Mac OS X autoupdate in background for limited users

Dears,

I am new to Mac OS X administration and also to Homebrew.
I am administering Mac OS X machines and I am trying to reduce manual administrative actions.
We made the choice to use Homebrew Cask to do it.
I created a daemon which launch a script regularly to update my brew apps.
It was working well until we deployed some apps requiring a password to be updated.

Apps with autoupdate set to true are not updating automatically and most of the time would require a password to update.
I then decided to use the parameter --greedy to force the update of this application via homebrew in my script instead of being updated by the app updater itself.
I found this a bit crapy but it worked for Signal.

I am now stucked if an app is requiring a password with the brew cask upgrade command.
I cannot figure out to solve this. I do not want to go on each Mac and type a password.

I should not be alone wanting to do this.
Maybe I am using the wrong way.

Can someone tell me if my approach is the right one and give me a direction if not?

Any help would really be appreciated.

Thanks in advance

There’s no real way to fix this. Some apps just need admin access to update

@SMillerDev
Thank you very much for your fast reply even if it was not the one I was expected to.
I cannot imagine there is no way to administer apps automatically and safely in Mac OS X.
Maybe there is a solution using another tool.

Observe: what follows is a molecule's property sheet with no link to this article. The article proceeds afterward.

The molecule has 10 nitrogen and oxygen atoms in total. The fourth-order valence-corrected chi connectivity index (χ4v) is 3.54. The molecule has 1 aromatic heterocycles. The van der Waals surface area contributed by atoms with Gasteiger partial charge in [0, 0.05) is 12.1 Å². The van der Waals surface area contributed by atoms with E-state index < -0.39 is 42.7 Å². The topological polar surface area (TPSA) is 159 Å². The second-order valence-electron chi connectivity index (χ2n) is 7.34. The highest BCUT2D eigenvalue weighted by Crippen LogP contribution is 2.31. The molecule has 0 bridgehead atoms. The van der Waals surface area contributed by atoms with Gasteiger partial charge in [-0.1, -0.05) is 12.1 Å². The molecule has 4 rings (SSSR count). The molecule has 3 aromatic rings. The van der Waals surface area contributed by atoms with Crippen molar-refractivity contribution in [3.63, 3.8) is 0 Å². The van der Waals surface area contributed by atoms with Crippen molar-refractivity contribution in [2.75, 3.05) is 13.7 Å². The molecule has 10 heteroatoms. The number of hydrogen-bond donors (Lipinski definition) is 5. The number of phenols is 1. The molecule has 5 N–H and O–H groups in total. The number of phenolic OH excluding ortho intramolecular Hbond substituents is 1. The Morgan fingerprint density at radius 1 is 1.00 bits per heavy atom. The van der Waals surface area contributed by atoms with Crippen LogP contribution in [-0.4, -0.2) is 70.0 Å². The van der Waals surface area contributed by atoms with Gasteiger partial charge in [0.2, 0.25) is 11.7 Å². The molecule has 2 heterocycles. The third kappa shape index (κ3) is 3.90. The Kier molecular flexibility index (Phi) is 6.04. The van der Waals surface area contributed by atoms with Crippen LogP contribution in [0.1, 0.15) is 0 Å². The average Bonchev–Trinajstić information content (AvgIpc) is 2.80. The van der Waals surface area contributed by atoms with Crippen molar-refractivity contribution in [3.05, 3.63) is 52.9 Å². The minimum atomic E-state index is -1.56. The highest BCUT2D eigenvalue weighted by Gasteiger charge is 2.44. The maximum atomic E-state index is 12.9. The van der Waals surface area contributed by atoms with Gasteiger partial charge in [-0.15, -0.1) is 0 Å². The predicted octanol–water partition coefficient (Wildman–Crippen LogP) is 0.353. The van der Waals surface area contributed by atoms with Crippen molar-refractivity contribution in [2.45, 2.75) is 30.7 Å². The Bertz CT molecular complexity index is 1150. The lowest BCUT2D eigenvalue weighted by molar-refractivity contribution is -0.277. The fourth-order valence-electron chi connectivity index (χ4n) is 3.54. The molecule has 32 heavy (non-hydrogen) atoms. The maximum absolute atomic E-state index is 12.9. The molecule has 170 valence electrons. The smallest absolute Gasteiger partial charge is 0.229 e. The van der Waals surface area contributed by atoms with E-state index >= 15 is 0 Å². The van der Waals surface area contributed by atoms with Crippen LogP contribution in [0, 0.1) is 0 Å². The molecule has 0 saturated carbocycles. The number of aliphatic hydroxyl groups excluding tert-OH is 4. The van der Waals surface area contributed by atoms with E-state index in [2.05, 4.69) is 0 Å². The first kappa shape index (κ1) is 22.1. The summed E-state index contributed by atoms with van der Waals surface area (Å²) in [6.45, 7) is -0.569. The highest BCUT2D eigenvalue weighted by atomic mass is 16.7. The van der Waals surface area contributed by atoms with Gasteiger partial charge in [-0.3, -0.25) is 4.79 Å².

For Signal, by example, I think other administrators like me would have the ability to flag application by application as an autoupdate app or not. It would allow me not to have to use the parameter –greedy to update them without interacting with the app.

Has someone already managed to do what I want adding Ansible in the process?

Thanks in advance for any reply

All apps that only update with the --greedy flags are AFAIK apps that autoupdate. These would also ask the user for admin privileges once they restart in their “normal” scenario. I don’t think there’s much you can do here aside from letting your users update or using some way to input passwords in the sudo prompt.

Thanks SMillerDev,

I think I won’t be able to automate the full process in a safe manner.
I will then try to make my life easier using Ansible and launch the process from only one location instead of connecting remotely on each machine. I would have to plan it regularly to stay up-to-date.

Thanks again